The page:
An extremely harsh winter risks pushing almost 200,000 people into hunger and deeper poverty in Mongolia, the United Nations warns. Temperatures have fallen below -40C across most of the central Asian country where normal winter temperatures are around -15 to -35C. More than one million cattle have already died, the National Emergency Management Agency said. To make things worse, food stocks are running out after a summer drought. "It's an unfolding situation which is predicted to worsen over time," said Rana Flowers, the United Nations warned organisation's resident coordinator in Mongolia. "The focus at the moment is on the livelihood issue."
About 40 per cent of the country's workforce herds livestock, according to the BBC, so thousands of families’ livelihoods are at risk. "At this point in time, the government is looking at seven of the provinces in which there are 52 villages that are considered to be in disaster and in those we're counting about 177,000 people, including 72,000 children," Ms Flowers said on Tuesday. As much as 90 per cent of the country is covered with snow, after heavy blizzards, the country’s UB Post newspaper reported this week. Livestock in the worst hit western areas are running out of food and many have died of cold, hunger, or illness. Since last week, more than a million livestock have frozen to death because of the severe cold wave ravaging 19 of the country’s 21 provinces, the State Emergency Commission said.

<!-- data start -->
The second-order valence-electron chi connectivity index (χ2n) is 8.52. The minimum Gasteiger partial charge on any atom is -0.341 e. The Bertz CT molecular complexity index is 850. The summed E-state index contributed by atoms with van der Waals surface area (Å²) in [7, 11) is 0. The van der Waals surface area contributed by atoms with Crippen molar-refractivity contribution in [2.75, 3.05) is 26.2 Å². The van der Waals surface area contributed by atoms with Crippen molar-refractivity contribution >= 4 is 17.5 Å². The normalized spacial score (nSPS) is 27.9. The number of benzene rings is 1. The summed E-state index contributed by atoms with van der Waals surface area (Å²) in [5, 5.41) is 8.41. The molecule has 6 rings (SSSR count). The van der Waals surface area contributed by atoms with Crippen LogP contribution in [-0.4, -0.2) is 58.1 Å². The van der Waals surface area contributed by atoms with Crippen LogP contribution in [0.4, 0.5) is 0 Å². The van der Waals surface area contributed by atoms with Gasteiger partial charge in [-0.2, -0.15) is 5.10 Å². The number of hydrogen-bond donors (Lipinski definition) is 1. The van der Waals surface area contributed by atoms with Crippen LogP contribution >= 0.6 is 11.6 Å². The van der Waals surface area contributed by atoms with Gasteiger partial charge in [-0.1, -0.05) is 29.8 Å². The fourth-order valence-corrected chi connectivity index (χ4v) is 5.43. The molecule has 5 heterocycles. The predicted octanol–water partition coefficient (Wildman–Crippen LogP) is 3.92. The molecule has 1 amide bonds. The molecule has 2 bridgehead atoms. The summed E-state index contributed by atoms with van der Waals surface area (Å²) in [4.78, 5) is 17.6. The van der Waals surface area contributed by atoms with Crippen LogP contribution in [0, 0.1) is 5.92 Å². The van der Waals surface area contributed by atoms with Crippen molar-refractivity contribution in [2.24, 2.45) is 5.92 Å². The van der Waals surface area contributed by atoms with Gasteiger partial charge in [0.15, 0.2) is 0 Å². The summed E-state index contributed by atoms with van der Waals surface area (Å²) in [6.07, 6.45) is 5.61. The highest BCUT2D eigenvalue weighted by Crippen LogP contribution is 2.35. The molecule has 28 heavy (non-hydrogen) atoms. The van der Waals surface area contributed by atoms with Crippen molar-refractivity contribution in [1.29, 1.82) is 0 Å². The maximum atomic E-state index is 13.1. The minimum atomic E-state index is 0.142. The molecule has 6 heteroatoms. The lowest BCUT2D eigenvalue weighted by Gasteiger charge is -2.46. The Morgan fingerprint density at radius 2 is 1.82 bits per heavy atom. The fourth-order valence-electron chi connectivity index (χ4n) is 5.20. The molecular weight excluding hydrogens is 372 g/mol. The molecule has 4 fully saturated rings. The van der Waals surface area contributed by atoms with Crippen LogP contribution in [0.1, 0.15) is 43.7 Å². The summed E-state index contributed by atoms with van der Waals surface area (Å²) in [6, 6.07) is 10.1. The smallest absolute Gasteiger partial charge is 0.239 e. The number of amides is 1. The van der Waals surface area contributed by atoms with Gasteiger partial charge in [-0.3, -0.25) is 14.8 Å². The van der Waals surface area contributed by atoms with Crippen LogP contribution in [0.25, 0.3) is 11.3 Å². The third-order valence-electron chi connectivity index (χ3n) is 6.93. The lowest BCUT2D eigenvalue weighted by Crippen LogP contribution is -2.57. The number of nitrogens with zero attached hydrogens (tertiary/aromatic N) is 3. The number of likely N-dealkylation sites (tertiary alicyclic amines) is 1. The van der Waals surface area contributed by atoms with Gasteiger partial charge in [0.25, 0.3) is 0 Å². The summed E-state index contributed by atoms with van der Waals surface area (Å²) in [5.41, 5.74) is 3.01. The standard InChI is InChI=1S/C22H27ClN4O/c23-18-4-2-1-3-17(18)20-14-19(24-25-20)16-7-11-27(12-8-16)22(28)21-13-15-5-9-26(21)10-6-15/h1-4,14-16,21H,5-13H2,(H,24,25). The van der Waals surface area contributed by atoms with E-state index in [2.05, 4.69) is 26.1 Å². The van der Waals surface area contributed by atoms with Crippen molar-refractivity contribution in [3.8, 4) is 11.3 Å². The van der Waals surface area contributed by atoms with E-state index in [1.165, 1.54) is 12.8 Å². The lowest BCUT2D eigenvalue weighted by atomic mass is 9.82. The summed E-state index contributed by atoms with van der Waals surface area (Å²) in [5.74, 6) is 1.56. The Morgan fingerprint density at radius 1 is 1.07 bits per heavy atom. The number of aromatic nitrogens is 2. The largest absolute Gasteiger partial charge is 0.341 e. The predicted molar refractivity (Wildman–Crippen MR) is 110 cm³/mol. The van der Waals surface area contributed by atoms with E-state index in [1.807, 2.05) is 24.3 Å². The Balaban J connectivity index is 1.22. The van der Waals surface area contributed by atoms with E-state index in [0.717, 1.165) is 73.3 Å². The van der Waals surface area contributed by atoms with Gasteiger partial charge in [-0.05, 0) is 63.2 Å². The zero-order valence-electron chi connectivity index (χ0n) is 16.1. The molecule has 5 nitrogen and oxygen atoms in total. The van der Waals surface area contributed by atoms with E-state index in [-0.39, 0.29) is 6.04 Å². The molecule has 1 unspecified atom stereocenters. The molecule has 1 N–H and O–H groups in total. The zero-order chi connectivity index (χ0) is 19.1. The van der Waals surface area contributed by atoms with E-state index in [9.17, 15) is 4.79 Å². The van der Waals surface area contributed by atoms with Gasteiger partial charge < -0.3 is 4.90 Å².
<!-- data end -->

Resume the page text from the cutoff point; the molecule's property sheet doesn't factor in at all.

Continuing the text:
Mongolia’s government has made a world-wide appeal to help the country overcome the continuing disaster, and is asking for food, medicines, heating supplies, warm clothing and funding to buy and deliver feed for livestock. United Nations teams in Mongolia are worried about the poor, particularly those living in the worst-affected villages. "The poor did not have the resources to stockpile food or fuel for heating and the supplies in the now inaccessible villages as a whole are stretched," Ms Flowers said. Heavy snow has frozen into solid ice making the ground impossible to travel on, cutting off pregnant women and the ill from health care, which is a serious worry, because the H1N1 flu has broken out in the country. "We have a population that anyway has a chronic disease burden," Flowers said, adding that tuberculosis and hepatitis are widespread. In 2001, a similar combination of a summer drought followed by a winter freeze triggered a rise in malnutrition and infections in children and pregnant women, the United Nations said.
By Hayley Jarvis for SOS Children